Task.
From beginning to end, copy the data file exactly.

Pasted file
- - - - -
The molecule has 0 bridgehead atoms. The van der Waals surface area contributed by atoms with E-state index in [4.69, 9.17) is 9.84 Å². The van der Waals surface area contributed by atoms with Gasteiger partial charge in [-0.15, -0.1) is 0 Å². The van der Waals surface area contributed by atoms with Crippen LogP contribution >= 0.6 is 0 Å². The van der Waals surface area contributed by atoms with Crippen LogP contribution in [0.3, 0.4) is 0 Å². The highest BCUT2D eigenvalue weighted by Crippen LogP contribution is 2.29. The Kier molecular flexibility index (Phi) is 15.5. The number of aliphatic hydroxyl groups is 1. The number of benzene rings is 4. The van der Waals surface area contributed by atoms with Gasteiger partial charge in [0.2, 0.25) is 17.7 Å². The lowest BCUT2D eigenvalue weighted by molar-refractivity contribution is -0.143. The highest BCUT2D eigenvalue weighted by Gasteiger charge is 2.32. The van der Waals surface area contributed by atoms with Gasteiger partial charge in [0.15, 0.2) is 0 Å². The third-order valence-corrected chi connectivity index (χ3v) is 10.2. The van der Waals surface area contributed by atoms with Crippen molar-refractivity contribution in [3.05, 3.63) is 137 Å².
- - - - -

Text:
The molecule has 0 bridgehead atoms. The van der Waals surface area contributed by atoms with E-state index in [4.69, 9.17) is 9.84 Å². The van der Waals surface area contributed by atoms with Gasteiger partial charge in [-0.15, -0.1) is 0 Å². The van der Waals surface area contributed by atoms with Crippen LogP contribution >= 0.6 is 0 Å². The van der Waals surface area contributed by atoms with Crippen LogP contribution in [0.3, 0.4) is 0 Å². The highest BCUT2D eigenvalue weighted by Crippen LogP contribution is 2.29. The Kier molecular flexibility index (Phi) is 15.5. The number of aliphatic hydroxyl groups is 1. The number of benzene rings is 4. The van der Waals surface area contributed by atoms with Gasteiger partial charge in [0.2, 0.25) is 17.7 Å². The lowest BCUT2D eigenvalue weighted by molar-refractivity contribution is -0.143. The highest BCUT2D eigenvalue weighted by Gasteiger charge is 2.32. The van der Waals surface area contributed by atoms with Gasteiger partial charge in [0.15, 0.2) is 0 Å². The third-order valence-corrected chi connectivity index (χ3v) is 10.2. The van der Waals surface area contributed by atoms with Crippen molar-refractivity contribution in [3.05, 3.63) is 137 Å².